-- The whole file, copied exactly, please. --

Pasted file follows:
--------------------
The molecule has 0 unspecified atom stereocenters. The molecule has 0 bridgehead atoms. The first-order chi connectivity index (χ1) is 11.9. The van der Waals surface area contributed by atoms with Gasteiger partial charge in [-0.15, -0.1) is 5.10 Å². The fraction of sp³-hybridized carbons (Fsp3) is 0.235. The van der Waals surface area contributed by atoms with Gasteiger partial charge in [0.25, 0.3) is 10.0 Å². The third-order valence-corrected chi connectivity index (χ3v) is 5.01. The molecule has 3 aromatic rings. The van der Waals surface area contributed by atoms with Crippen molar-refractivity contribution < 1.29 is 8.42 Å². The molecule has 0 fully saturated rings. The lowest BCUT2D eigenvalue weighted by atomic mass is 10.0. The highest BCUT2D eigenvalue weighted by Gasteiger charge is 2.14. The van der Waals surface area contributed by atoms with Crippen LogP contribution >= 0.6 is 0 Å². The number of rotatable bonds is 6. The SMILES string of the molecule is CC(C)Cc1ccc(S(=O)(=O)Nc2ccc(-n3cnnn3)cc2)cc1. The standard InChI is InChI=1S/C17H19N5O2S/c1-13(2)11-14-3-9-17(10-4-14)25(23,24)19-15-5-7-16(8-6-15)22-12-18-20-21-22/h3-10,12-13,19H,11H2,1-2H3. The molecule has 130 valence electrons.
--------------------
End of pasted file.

The molecule has 0 unspecified atom stereocenters. The molecule has 0 bridgehead atoms. The first-order chi connectivity index (χ1) is 11.9. The van der Waals surface area contributed by atoms with Gasteiger partial charge in [-0.15, -0.1) is 5.10 Å². The fraction of sp³-hybridized carbons (Fsp3) is 0.235. The van der Waals surface area contributed by atoms with Gasteiger partial charge in [0.25, 0.3) is 10.0 Å². The third-order valence-corrected chi connectivity index (χ3v) is 5.01. The molecule has 3 aromatic rings. The van der Waals surface area contributed by atoms with Crippen molar-refractivity contribution < 1.29 is 8.42 Å². The molecule has 0 fully saturated rings. The lowest BCUT2D eigenvalue weighted by atomic mass is 10.0. The highest BCUT2D eigenvalue weighted by Gasteiger charge is 2.14. The van der Waals surface area contributed by atoms with Crippen LogP contribution >= 0.6 is 0 Å². The number of rotatable bonds is 6. The SMILES string of the molecule is CC(C)Cc1ccc(S(=O)(=O)Nc2ccc(-n3cnnn3)cc2)cc1. The standard InChI is InChI=1S/C17H19N5O2S/c1-13(2)11-14-3-9-17(10-4-14)25(23,24)19-15-5-7-16(8-6-15)22-12-18-20-21-22/h3-10,12-13,19H,11H2,1-2H3. The molecule has 130 valence electrons.